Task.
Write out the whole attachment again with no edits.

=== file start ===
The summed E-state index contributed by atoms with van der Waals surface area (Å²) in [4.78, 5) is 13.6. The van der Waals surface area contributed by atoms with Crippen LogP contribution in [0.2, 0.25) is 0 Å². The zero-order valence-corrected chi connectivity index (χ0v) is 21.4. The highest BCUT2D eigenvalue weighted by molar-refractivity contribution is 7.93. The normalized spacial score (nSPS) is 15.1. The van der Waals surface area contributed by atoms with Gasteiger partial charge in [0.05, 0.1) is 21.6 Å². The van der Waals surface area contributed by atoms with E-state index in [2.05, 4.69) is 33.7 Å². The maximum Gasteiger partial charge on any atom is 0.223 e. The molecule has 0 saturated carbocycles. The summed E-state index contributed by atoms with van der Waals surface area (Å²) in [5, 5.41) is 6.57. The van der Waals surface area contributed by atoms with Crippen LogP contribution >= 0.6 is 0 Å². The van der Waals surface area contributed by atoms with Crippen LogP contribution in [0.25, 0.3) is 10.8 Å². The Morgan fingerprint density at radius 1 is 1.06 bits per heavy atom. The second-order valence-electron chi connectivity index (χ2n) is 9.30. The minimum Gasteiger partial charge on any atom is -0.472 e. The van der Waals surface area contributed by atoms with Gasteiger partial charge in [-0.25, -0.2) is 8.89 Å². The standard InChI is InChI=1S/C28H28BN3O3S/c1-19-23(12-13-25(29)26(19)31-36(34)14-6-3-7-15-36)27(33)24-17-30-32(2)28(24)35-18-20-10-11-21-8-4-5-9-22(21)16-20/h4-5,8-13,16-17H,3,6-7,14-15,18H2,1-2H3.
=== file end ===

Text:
The summed E-state index contributed by atoms with van der Waals surface area (Å²) in [4.78, 5) is 13.6. The van der Waals surface area contributed by atoms with Crippen LogP contribution in [0.2, 0.25) is 0 Å². The zero-order valence-corrected chi connectivity index (χ0v) is 21.4. The highest BCUT2D eigenvalue weighted by molar-refractivity contribution is 7.93. The normalized spacial score (nSPS) is 15.1. The van der Waals surface area contributed by atoms with Gasteiger partial charge in [0.05, 0.1) is 21.6 Å². The van der Waals surface area contributed by atoms with E-state index in [2.05, 4.69) is 33.7 Å². The maximum Gasteiger partial charge on any atom is 0.223 e. The molecule has 0 saturated carbocycles. The summed E-state index contributed by atoms with van der Waals surface area (Å²) in [5, 5.41) is 6.57. The van der Waals surface area contributed by atoms with Crippen LogP contribution >= 0.6 is 0 Å². The van der Waals surface area contributed by atoms with Crippen LogP contribution in [0.25, 0.3) is 10.8 Å². The Morgan fingerprint density at radius 1 is 1.06 bits per heavy atom. The second-order valence-electron chi connectivity index (χ2n) is 9.30. The minimum Gasteiger partial charge on any atom is -0.472 e. The van der Waals surface area contributed by atoms with Gasteiger partial charge in [-0.25, -0.2) is 8.89 Å². The standard InChI is InChI=1S/C28H28BN3O3S/c1-19-23(12-13-25(29)26(19)31-36(34)14-6-3-7-15-36)27(33)24-17-30-32(2)28(24)35-18-20-10-11-21-8-4-5-9-22(21)16-20/h4-5,8-13,16-17H,3,6-7,14-15,18H2,1-2H3.